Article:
Introduction: How to Make Delicious Chocolate Liqueur

Picture of How to Make Delicious Chocolate Liqueur

This comes from a typical Italian recipe for chocolate liquor. Funny how those Italians love to add pure alcohol to normal everyday beverages and call it a liquor. Well it works because this stuff is extremely delicious and perfect for ice cream, coffee, or just sipping straight. At over 25% alcohol, most people will probably prefer to mix it with something. Perhaps, some cream and a little cinnamon?

Warning! For those of you looking for a quick way to get drunk, just skip the chocolate and buy Everclear. It will save you a few steps.

Good now that I got that warning out of the way, we can proceed.

Step 1: Ingredients and Materials

Picture of Ingredients and Materials

To make 750ml:

4 oz baking chocolate. Make sure it says baking chocolate, I've had bad luck with stuff like Lindt chocolate bars.
1 cup sugar, I prefer raw or turbinado, but if you wish you could use white.
1 pint whole milk. The wholer the better.
1 cup Grain alcohol 190 or 151 proof (75-90%). Its hard to find 190 proof in the states, it generally can only be found as 151. The typical American brand is Everclear. It probably shouldn't be too hard to find elsewhere.

You'll need a large pot for melting the chocolate into milk
A fine meshed strainer. I have yet to find one I like, but I found a non-disposable coffee strainer at Vons (supermarket) that worked pretty well.
Bottles (0.75-1 liter is good size), I'm not sure what to call these kinds of bottles, but I found the ones used in this instructable at Sur le Table (its close to work, don't judge me).

*Edited to add actual quantity of chocolate needed. I figured this was important.

*Edited a second time to add the quantity of alcohol needed. Turns out its also important.

Step 2: Caramelize Sugar (mostly Optional)

Picture of Caramelize Sugar (mostly Optional)

Since, you are a fan of instructables, I suggest you make the most out of this and carmelize your sugar. Its not absolutely necessary, but if all you want to do is get drunk, you're best off skipping this instructable entirely. Also, if you're capable of multitasking you can do this while you mix the chocolate and milk, and just turn off the heat to the one that finishes first.

To caramelize the sugar, mix the 1 cup of sugar and about 1 cup of water in a separate pot then what you are using to melt the chocolate. The sugar will dissolve easier as you heat the mixture, so don't try to mix it before setting it on the stove. Basically just keep stirring the mix as it heats up even once its mixed. It will start boiling and bubbling and will require much more frequent stirring. I guess there is a fine line between making caramel and making candy, but it will all dissolve into the end mix anyway. Its tough to tell when enough is enough (ok, I'm not a professional caramelizer), but you'll notice eventually that the stuff is thickening. Thats probably a good point to add it to the chocolate mixture.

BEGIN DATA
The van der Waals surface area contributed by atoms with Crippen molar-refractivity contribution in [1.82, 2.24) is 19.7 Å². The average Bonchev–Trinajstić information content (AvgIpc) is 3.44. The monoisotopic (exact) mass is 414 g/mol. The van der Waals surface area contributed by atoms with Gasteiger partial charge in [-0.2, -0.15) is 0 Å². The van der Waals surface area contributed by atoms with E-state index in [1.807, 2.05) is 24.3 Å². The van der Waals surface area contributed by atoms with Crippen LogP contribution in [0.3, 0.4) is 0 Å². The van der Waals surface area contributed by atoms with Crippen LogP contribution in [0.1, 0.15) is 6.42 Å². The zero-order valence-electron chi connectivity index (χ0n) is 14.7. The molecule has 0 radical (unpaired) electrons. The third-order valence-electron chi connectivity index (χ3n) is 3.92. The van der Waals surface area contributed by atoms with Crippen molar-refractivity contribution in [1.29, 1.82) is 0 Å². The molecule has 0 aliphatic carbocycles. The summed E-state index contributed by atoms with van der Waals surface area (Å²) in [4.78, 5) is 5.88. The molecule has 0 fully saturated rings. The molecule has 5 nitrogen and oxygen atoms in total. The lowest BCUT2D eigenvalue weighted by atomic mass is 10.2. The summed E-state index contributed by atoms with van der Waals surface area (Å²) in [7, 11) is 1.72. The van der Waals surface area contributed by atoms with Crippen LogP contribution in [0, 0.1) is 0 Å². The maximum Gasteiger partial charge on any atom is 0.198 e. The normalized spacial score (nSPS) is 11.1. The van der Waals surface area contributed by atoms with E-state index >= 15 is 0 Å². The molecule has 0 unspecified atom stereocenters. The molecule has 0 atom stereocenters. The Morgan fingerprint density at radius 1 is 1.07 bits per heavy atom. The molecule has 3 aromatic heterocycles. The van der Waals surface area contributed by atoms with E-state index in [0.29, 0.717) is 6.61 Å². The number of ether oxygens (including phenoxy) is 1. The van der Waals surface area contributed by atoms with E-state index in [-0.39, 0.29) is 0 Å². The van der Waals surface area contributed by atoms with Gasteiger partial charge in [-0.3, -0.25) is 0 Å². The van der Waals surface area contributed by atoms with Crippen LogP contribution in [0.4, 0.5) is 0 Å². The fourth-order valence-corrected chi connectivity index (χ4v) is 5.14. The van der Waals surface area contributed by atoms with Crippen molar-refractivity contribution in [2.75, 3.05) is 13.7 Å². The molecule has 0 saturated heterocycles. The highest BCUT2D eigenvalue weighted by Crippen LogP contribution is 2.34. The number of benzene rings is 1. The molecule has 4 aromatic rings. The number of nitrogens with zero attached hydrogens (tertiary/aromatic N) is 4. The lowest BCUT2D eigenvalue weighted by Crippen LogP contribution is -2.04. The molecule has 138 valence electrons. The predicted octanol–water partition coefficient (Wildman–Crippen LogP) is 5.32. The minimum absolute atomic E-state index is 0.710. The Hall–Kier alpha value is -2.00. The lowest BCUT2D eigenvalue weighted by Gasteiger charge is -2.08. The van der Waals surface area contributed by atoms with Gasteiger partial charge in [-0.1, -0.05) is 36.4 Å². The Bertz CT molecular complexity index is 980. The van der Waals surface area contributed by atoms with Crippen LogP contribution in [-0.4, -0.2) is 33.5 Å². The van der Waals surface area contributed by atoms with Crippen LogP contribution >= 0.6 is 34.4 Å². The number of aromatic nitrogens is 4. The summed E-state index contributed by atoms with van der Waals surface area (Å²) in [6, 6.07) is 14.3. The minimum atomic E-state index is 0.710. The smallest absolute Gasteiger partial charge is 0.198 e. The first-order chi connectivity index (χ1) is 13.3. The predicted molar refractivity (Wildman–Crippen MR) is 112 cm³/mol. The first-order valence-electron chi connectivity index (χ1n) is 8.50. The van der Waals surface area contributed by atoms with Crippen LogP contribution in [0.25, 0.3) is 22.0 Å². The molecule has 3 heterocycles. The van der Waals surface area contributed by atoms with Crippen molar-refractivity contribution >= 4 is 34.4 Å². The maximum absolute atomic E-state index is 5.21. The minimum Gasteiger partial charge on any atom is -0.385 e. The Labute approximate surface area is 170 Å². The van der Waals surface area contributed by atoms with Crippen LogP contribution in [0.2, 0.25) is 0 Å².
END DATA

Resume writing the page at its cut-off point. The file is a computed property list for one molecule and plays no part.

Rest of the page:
Like I said, its difficult to determine the point of caramelization because you are stirring while hot when the stuff tends to flow the best.

Uhh, I guess I looked it up, and this is not the way to make caramel. Its the way I made it for the liqueur, so I'm going to leave it until I try differently. There isn't an instructable that gets at it, but Wikihow suggests just melting sugar.

Step 3: Mix Everything But Alcohol, Then Add Alcohol

Picture of Mix Everything But Alcohol, Then Add Alcohol

Heat up the milk on a stove, careful not to burn it. Mix in the baking chocolate. It will start melting into the milk as the temperature increases. Also mix the caramel and ensure that everything is well mixed before taking off the heat.

Reduce the temperature down to about ambient. Placing the pot in the sink and running cool water around it can help to bring down the temperature.

The last step is to add in the alcohol and again ensure everything is well mixed. Like I said, wait til the temperature is low, because the alcohol will tend to vaporize off if its too warm.

Step 4: Filtering

Picture of Filtering

I haven't quite discovered what this stuff is, but without fail a crust of sediment forms on the top. It takes about 4-5 days for the stuff to fully form, but you'll notice it after a day or so. Take all your chocolate liqueur and run it through the filter/strainer. It will go pretty slowly, and will probably be a messy painful process, but its pretty important. Wash the bottle to remove any sediments that didn't escape. You'll probably lose a small amount of this stuff during the process as it tends to stay behind in your pots and funnels. Re-bottle your concoction and notice its glamorous appeal.

Step 5: Let Sit and Wait

Picture of Let Sit and Wait

its that easy, just let this amazing bottle full of sin and alcohol sit on your shelf well sealed for a couple weeks to a few months. This is a confectionery Italian product, and can be extremely delicious depending on how well you make it. I gave you the basic recipe, but there is much more to it that I haven't quite yet discovered. If anyone else has done this before and has further suggestions (especially any Italians with secret family recipes!), please feel free to post comments.